EU Summit: Orbán: Hungary, Poland ‘Protected National Pride’
At the European Union summit on the bloc’s 2021-2027 budget and its pandemic recovery package, Hungary and Poland have succeeded in ensuring substantial funds and in protecting their national pride, Hungarian Prime Minister Viktor Orbán said.
Counterpart Mateusz Morawiecki at the Polish embassy in Brussels, Orbán said attempts to link EU funding to the rule of law had been “successfully thwarted”.
Hungary and Poland have shown “that it is unacceptable from nations that inherited the rule of law to criticise and lecture freedom-fighter nations that have gone through very hard times and done so much against communist regimes,” Orbán highlighted.
Three days of intense intergovernmental negotiations at the EU Summit have failed to yield an agreement on the European Commission’s massive coronavirus recovery package. Leaders of the 27 member states have been trying to agree on the financial architecture and the conditionality of the next long-term EU budget and an additional €750 billion recovery fund. […]Continue reading
“I wish all Hungarians many successful mornings such as this one,” he added.Related articleEU Summit: Overnight Talks Yield No Agreement
Orbán also noted the substantial funding allocated to the bloc’s enlargement and the integration of Western Balkan states. He said Serbia is key to functional European security, so the “EU needs Serbia more than Serbia needs the EU”.
Morawiecki said that if the EU fails to integrate the region, Russia, Turkey and China would move into the “power vacuum” there.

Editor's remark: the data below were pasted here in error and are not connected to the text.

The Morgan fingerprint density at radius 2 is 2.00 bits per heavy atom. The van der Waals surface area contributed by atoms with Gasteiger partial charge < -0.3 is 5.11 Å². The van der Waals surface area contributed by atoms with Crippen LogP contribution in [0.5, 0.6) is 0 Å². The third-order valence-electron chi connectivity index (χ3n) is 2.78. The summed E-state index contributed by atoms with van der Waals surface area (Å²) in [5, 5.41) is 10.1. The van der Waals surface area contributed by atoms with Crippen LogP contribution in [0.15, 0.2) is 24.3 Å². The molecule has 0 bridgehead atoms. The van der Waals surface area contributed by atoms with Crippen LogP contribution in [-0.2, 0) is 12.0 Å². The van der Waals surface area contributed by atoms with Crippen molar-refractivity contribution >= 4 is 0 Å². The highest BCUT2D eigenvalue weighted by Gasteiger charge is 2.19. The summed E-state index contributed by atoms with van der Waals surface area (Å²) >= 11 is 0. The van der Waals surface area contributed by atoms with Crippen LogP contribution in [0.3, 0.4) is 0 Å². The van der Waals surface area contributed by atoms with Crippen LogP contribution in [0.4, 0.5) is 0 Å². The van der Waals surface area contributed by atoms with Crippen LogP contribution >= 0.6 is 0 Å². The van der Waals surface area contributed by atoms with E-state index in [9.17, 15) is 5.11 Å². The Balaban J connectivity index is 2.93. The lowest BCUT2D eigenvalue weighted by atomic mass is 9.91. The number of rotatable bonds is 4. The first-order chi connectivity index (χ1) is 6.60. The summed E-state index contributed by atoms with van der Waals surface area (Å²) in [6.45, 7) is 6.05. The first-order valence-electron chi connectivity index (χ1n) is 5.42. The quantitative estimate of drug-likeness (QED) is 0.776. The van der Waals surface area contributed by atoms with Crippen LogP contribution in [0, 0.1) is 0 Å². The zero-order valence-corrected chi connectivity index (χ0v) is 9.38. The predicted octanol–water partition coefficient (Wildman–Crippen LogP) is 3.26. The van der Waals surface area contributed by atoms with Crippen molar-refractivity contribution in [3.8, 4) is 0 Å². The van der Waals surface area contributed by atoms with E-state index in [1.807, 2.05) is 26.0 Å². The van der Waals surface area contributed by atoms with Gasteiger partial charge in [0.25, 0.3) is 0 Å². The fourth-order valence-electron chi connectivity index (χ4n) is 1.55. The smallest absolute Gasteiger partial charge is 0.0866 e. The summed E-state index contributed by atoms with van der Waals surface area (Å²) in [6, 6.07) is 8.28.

Regarding the rule of law, Morawiecki said a “need to separate political and economic dimensions within the EU” had been made clear. He also complained that the “year-long, unfounded, politically motivated attacks” against Poland were “unacceptable”.
Referring to “unresolved issues”, Orbán said the transparency of “EU-funded, politically engaged NGOs which attack their own governments in an unacceptable manner” should be discussed at a later date.
Regarding EU support for poor regions, Orbán said “Hungary believes in work as being key to success”, and that it was only through the hard work of Hungarians that EU funding would bear fruit “for a very happy seven years ahead”.
The EU summit, originally planned for Friday and Saturday, ended early on Tuesday after four days of negotiations. The Hungarian website Origo said late on Monday that Hungary got 3 billion euros more than planned, and German Chancellor Angela Merkel had promised to close the Article 7 procedure against Hungary during the German EU presidency.
Featured photo by Vivien Cher Benko/PM’s Press Office